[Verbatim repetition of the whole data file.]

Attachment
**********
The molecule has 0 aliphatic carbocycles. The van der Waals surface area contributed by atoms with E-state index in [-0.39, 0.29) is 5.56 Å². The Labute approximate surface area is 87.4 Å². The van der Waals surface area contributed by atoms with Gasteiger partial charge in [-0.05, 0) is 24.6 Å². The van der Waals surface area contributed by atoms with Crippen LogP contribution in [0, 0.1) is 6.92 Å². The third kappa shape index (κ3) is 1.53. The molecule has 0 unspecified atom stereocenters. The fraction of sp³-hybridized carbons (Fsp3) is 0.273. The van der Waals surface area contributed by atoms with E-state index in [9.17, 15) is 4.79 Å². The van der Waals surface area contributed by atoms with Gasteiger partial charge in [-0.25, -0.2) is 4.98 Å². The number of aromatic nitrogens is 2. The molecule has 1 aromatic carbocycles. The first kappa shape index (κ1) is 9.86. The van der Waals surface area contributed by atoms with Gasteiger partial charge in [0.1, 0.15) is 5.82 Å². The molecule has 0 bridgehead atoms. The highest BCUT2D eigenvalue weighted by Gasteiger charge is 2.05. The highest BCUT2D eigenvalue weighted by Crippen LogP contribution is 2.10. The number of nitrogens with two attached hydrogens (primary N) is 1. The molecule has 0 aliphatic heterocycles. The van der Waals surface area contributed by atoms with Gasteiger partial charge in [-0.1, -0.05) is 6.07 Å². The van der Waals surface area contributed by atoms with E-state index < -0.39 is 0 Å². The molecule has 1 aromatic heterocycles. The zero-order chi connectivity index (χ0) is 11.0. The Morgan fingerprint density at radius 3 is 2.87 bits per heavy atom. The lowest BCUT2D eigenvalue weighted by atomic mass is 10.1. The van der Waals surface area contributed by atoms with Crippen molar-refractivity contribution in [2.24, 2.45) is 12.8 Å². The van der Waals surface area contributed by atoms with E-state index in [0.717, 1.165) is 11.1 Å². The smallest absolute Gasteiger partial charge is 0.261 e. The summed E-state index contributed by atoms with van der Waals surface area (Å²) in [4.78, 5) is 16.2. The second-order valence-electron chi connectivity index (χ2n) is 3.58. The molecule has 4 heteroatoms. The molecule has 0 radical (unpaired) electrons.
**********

The molecule has 0 aliphatic carbocycles. The van der Waals surface area contributed by atoms with E-state index in [-0.39, 0.29) is 5.56 Å². The Labute approximate surface area is 87.4 Å². The van der Waals surface area contributed by atoms with Gasteiger partial charge in [-0.05, 0) is 24.6 Å². The van der Waals surface area contributed by atoms with Crippen LogP contribution in [0, 0.1) is 6.92 Å². The third kappa shape index (κ3) is 1.53. The molecule has 0 unspecified atom stereocenters. The fraction of sp³-hybridized carbons (Fsp3) is 0.273. The van der Waals surface area contributed by atoms with E-state index in [9.17, 15) is 4.79 Å². The van der Waals surface area contributed by atoms with Gasteiger partial charge in [-0.25, -0.2) is 4.98 Å². The number of aromatic nitrogens is 2. The molecule has 1 aromatic carbocycles. The first kappa shape index (κ1) is 9.86. The van der Waals surface area contributed by atoms with Gasteiger partial charge in [0.1, 0.15) is 5.82 Å². The molecule has 0 bridgehead atoms. The highest BCUT2D eigenvalue weighted by Gasteiger charge is 2.05. The highest BCUT2D eigenvalue weighted by Crippen LogP contribution is 2.10. The number of nitrogens with two attached hydrogens (primary N) is 1. The molecule has 0 aliphatic heterocycles. The van der Waals surface area contributed by atoms with Gasteiger partial charge in [-0.1, -0.05) is 6.07 Å². The van der Waals surface area contributed by atoms with E-state index < -0.39 is 0 Å². The molecule has 1 aromatic heterocycles. The zero-order chi connectivity index (χ0) is 11.0. The Morgan fingerprint density at radius 3 is 2.87 bits per heavy atom. The lowest BCUT2D eigenvalue weighted by atomic mass is 10.1. The van der Waals surface area contributed by atoms with Crippen molar-refractivity contribution in [2.24, 2.45) is 12.8 Å². The van der Waals surface area contributed by atoms with E-state index in [0.717, 1.165) is 11.1 Å². The smallest absolute Gasteiger partial charge is 0.261 e. The summed E-state index contributed by atoms with van der Waals surface area (Å²) in [4.78, 5) is 16.2. The second-order valence-electron chi connectivity index (χ2n) is 3.58. The molecule has 4 heteroatoms. The molecule has 0 radical (unpaired) electrons.